I am trying to learn and understand name mangling in C++. Here are some questions:

(1) From devx

When a global function is overloaded, the generated mangled name for each overloaded version is unique. Name mangling is also applied to variables. Thus, a local variable and a global variable with the same user-given name still get distinct mangled names.

Are there other examples that are using name mangling, besides overloading functions and same-name global and local variables ?

(2) From Wiki

The need arises where the language allows different entities to be named with the same identifier as long as they occupy a different namespace (where a namespace is typically defined by a module, class, or explicit namespace directive).

I don't quite understand why name mangling is only applied to the cases when the identifiers belong to different namespaces, since overloading functions can be in the same namespace and same-name global and local variables can also be in the same space. How to understand this?

Do variables with same name but in different scopes also use name mangling?

(3) Does C have name mangling? If it does not, how can it deal with the case when some global and local variables have the same name? C does not have overloading functions, right?

Thanks and regards!

6 Answers 6


C does not do name mangling, though it does pre-pend an underscore to function names, so the printf(3) is actually _printf in the libc object.

In C++ the story is different. The history of it is that originally Stroustrup created "C with classes" or cfront, a compiler that would translate early C++ to C. Then rest of the tools - C compiler and linker would we used to produce object code. This implied that C++ names had to be translated to C names somehow. This is exactly what name mangling does. It provides a unique name for each class member and global/namespace function and variable, so namespace and class names (for resolution) and argument types (for overloading) are somehow included in the final linker names.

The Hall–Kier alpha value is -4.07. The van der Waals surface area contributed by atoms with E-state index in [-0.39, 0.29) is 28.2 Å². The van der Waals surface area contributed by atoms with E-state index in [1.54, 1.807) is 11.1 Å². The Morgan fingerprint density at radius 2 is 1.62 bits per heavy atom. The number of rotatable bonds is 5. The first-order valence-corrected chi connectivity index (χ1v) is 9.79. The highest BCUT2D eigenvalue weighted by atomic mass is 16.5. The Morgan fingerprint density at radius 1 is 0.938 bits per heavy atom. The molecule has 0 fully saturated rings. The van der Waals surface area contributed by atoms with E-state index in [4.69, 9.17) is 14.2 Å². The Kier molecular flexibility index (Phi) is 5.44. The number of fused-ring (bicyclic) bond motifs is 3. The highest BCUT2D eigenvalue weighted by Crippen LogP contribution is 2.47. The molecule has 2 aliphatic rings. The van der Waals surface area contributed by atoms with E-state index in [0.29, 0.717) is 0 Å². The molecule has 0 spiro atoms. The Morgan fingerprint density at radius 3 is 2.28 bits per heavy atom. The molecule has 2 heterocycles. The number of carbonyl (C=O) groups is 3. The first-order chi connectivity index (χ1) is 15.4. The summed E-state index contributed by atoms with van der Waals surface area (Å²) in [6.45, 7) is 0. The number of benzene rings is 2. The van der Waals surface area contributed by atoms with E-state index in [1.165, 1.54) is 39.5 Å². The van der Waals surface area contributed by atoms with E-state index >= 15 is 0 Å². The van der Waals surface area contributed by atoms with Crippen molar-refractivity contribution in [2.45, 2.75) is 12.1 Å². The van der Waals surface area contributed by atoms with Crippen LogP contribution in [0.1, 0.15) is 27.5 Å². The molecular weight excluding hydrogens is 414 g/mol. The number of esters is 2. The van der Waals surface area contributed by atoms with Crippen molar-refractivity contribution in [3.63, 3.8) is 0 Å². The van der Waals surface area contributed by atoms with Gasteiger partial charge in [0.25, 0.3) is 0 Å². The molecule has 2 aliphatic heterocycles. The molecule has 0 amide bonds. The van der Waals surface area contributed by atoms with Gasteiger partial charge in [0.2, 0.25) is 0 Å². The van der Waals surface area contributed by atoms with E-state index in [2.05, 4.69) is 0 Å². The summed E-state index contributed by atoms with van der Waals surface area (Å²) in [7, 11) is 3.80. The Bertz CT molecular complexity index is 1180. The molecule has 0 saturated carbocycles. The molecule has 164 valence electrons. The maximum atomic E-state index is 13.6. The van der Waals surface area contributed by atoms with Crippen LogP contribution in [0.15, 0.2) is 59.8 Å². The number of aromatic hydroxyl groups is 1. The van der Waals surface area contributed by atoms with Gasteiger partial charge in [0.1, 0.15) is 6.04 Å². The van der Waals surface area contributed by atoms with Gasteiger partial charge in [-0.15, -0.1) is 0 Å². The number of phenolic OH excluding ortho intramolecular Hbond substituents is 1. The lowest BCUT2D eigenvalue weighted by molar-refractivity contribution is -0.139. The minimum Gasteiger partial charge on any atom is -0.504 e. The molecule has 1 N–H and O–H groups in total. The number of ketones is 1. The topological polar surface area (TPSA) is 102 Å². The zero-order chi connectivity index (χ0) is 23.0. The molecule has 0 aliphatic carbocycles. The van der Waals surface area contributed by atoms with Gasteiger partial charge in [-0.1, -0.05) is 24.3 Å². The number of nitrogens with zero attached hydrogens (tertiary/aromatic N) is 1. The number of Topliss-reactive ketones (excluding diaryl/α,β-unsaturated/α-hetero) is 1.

This is very easy to see with tools like nm(1) - compile your C++ source and look at the generated symbols. The following is on OSX with GCC:

namespace zoom
    void boom( const std::string& s )
        throw std::runtime_error( s );

~$ nm a.out | grep boom
0000000100001873 T __ZN4zoom4boomERKSs

In both C and C++ local (automatic) variables produce no symbols, but live in registers or on stack.


Local variables do not have names in resulting object file for mere reason that linker does not need to know about them. So no name, no mangling. Everything else (that linker has to look at) is name-mangled in C++.

  • 5
    This is even more fun if you have nested template instantiations :-) May 30, 2010 at 3:21
  • 13
    Yeh, I usually call it pain though ... :) May 30, 2010 at 3:25
  • Thanks Nikolai! As you said "In both C and C++ local (automatic) variables produce no symbols, but live in registers or on stack", are the names of local variables mangled or not in C++? If not, what kinds of variables' names are mangled?
    – Tim
    May 30, 2010 at 18:36
  • 1
    The leading underscore in C is only present on a few odd platforms, it is very far from a general rule. Apr 25, 2019 at 7:28

Mangling is simply how the compiler keeps the linker happy.

In C, you can't have two functions with the same name, no matter what. So that's what the linker was written to assume: unique names. (You can have static functions in different compilation units, because their names aren't of interest to the linker.)

In C++, you can have two functions with the same name as long as they have different parameter types. So C++ combines the function name with the types in some way. That way the linker sees them as having different names.

The exact manner of mangling is not significant to the programmer, only the compiler, and in fact every compiler does it differently. All that matters is that every function with the same base name is somehow made unique for the linker.

You can see now that adding namespaces and templates to the mix keeps extending the principle.

  • 3
    "Note that it doesn't matter how the name gets mangled". It DOES matter - for example when you link libraries compiled by different compilers. That's why many C++ libraries are shipped in many versions, one for MSVC, one for mingw/gcc etc. Mar 21, 2014 at 9:02